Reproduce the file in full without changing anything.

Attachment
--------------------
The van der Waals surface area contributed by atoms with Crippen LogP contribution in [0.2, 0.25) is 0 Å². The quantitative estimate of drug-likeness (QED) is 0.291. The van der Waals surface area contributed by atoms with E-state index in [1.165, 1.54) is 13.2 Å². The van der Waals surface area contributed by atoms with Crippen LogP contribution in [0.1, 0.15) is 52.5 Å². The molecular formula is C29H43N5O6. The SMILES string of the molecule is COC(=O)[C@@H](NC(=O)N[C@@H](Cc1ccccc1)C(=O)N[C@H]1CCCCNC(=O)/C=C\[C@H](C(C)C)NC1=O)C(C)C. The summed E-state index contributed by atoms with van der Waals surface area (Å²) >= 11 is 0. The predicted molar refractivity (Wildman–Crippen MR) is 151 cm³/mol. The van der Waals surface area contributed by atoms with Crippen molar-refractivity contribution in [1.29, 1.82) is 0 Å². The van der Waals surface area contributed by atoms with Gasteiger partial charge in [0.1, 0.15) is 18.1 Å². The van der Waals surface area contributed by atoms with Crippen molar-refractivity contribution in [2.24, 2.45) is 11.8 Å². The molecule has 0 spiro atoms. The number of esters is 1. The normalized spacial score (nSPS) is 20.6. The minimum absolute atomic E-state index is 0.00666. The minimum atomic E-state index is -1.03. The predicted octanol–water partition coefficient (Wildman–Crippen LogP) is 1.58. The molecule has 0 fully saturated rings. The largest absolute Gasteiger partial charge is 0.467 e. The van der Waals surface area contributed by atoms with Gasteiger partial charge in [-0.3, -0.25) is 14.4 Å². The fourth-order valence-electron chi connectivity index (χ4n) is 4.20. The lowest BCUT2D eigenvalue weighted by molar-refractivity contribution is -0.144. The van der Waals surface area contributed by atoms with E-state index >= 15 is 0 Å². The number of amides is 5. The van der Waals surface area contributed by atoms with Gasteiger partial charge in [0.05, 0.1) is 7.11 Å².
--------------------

The van der Waals surface area contributed by atoms with Crippen LogP contribution in [0.2, 0.25) is 0 Å². The quantitative estimate of drug-likeness (QED) is 0.291. The van der Waals surface area contributed by atoms with E-state index in [1.165, 1.54) is 13.2 Å². The van der Waals surface area contributed by atoms with Crippen LogP contribution in [0.1, 0.15) is 52.5 Å². The molecular formula is C29H43N5O6. The SMILES string of the molecule is COC(=O)[C@@H](NC(=O)N[C@@H](Cc1ccccc1)C(=O)N[C@H]1CCCCNC(=O)/C=C\[C@H](C(C)C)NC1=O)C(C)C. The summed E-state index contributed by atoms with van der Waals surface area (Å²) >= 11 is 0. The predicted molar refractivity (Wildman–Crippen MR) is 151 cm³/mol. The van der Waals surface area contributed by atoms with Crippen molar-refractivity contribution in [1.29, 1.82) is 0 Å². The van der Waals surface area contributed by atoms with Gasteiger partial charge in [0.1, 0.15) is 18.1 Å². The van der Waals surface area contributed by atoms with Crippen molar-refractivity contribution in [2.24, 2.45) is 11.8 Å². The molecule has 0 spiro atoms. The number of esters is 1. The normalized spacial score (nSPS) is 20.6. The minimum absolute atomic E-state index is 0.00666. The minimum atomic E-state index is -1.03. The predicted octanol–water partition coefficient (Wildman–Crippen LogP) is 1.58. The molecule has 0 fully saturated rings. The largest absolute Gasteiger partial charge is 0.467 e. The van der Waals surface area contributed by atoms with Gasteiger partial charge in [-0.3, -0.25) is 14.4 Å². The fourth-order valence-electron chi connectivity index (χ4n) is 4.20. The lowest BCUT2D eigenvalue weighted by molar-refractivity contribution is -0.144. The van der Waals surface area contributed by atoms with E-state index >= 15 is 0 Å². The number of amides is 5. The van der Waals surface area contributed by atoms with Gasteiger partial charge in [0.05, 0.1) is 7.11 Å².